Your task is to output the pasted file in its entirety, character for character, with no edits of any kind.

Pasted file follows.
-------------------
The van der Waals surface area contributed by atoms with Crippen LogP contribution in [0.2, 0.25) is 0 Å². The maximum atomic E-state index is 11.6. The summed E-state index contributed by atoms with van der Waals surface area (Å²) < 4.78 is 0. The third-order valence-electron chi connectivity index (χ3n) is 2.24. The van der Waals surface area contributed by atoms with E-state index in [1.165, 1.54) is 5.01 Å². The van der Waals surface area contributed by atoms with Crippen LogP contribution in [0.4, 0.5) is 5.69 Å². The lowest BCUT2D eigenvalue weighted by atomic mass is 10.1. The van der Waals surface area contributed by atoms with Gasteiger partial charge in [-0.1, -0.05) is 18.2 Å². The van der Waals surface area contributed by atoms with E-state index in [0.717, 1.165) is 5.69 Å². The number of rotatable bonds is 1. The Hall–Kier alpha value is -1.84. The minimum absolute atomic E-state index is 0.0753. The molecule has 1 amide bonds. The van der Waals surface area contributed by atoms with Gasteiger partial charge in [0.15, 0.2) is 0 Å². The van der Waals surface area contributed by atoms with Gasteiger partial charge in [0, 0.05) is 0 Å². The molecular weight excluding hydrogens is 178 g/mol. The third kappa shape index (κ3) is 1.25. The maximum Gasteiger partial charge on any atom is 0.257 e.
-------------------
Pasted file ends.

The van der Waals surface area contributed by atoms with Crippen LogP contribution in [0.2, 0.25) is 0 Å². The maximum atomic E-state index is 11.6. The summed E-state index contributed by atoms with van der Waals surface area (Å²) < 4.78 is 0. The third-order valence-electron chi connectivity index (χ3n) is 2.24. The van der Waals surface area contributed by atoms with E-state index in [1.165, 1.54) is 5.01 Å². The van der Waals surface area contributed by atoms with Crippen LogP contribution in [0.4, 0.5) is 5.69 Å². The lowest BCUT2D eigenvalue weighted by atomic mass is 10.1. The van der Waals surface area contributed by atoms with Gasteiger partial charge in [-0.1, -0.05) is 18.2 Å². The van der Waals surface area contributed by atoms with E-state index in [0.717, 1.165) is 5.69 Å². The number of rotatable bonds is 1. The Hall–Kier alpha value is -1.84. The minimum absolute atomic E-state index is 0.0753. The molecule has 1 amide bonds. The van der Waals surface area contributed by atoms with Gasteiger partial charge in [0.15, 0.2) is 0 Å². The van der Waals surface area contributed by atoms with Gasteiger partial charge in [0, 0.05) is 0 Å². The molecular weight excluding hydrogens is 178 g/mol. The third kappa shape index (κ3) is 1.25. The maximum Gasteiger partial charge on any atom is 0.257 e.